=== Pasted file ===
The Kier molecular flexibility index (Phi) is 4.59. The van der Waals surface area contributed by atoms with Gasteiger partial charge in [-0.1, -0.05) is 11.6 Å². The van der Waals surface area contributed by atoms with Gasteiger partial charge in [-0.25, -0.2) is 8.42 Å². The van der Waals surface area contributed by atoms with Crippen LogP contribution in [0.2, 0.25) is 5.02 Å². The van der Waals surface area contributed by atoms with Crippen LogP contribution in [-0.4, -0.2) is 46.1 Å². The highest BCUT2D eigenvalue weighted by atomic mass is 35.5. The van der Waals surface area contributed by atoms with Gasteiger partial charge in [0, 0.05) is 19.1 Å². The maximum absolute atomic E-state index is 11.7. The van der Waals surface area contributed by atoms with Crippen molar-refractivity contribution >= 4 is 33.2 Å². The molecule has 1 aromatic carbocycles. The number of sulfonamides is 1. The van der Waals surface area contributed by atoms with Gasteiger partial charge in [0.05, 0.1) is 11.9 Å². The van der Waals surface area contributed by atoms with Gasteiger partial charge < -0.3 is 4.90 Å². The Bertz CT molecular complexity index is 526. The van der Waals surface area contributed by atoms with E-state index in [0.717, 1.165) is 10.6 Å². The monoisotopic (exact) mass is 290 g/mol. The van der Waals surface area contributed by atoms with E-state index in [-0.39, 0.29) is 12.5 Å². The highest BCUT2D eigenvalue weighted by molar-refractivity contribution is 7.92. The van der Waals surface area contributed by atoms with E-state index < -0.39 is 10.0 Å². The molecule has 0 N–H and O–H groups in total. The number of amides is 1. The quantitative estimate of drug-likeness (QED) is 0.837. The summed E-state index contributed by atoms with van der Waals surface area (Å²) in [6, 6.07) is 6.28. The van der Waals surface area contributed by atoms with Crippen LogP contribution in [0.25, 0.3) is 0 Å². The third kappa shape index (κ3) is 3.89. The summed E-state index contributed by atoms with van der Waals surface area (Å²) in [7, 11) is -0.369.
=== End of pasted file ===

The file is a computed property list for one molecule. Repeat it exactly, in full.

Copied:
The Kier molecular flexibility index (Phi) is 4.59. The van der Waals surface area contributed by atoms with Gasteiger partial charge in [-0.1, -0.05) is 11.6 Å². The van der Waals surface area contributed by atoms with Gasteiger partial charge in [-0.25, -0.2) is 8.42 Å². The van der Waals surface area contributed by atoms with Crippen LogP contribution in [0.2, 0.25) is 5.02 Å². The van der Waals surface area contributed by atoms with Crippen LogP contribution in [-0.4, -0.2) is 46.1 Å². The highest BCUT2D eigenvalue weighted by atomic mass is 35.5. The van der Waals surface area contributed by atoms with Gasteiger partial charge in [0, 0.05) is 19.1 Å². The maximum absolute atomic E-state index is 11.7. The van der Waals surface area contributed by atoms with Crippen molar-refractivity contribution >= 4 is 33.2 Å². The molecule has 1 aromatic carbocycles. The number of sulfonamides is 1. The van der Waals surface area contributed by atoms with Gasteiger partial charge in [0.05, 0.1) is 11.9 Å². The van der Waals surface area contributed by atoms with Gasteiger partial charge < -0.3 is 4.90 Å². The Bertz CT molecular complexity index is 526. The van der Waals surface area contributed by atoms with E-state index in [0.717, 1.165) is 10.6 Å². The monoisotopic (exact) mass is 290 g/mol. The van der Waals surface area contributed by atoms with E-state index in [-0.39, 0.29) is 12.5 Å². The highest BCUT2D eigenvalue weighted by molar-refractivity contribution is 7.92. The van der Waals surface area contributed by atoms with E-state index < -0.39 is 10.0 Å². The molecule has 0 N–H and O–H groups in total. The number of amides is 1. The quantitative estimate of drug-likeness (QED) is 0.837. The summed E-state index contributed by atoms with van der Waals surface area (Å²) in [6, 6.07) is 6.28. The van der Waals surface area contributed by atoms with Crippen LogP contribution in [0.25, 0.3) is 0 Å². The third kappa shape index (κ3) is 3.89. The summed E-state index contributed by atoms with van der Waals surface area (Å²) in [7, 11) is -0.369.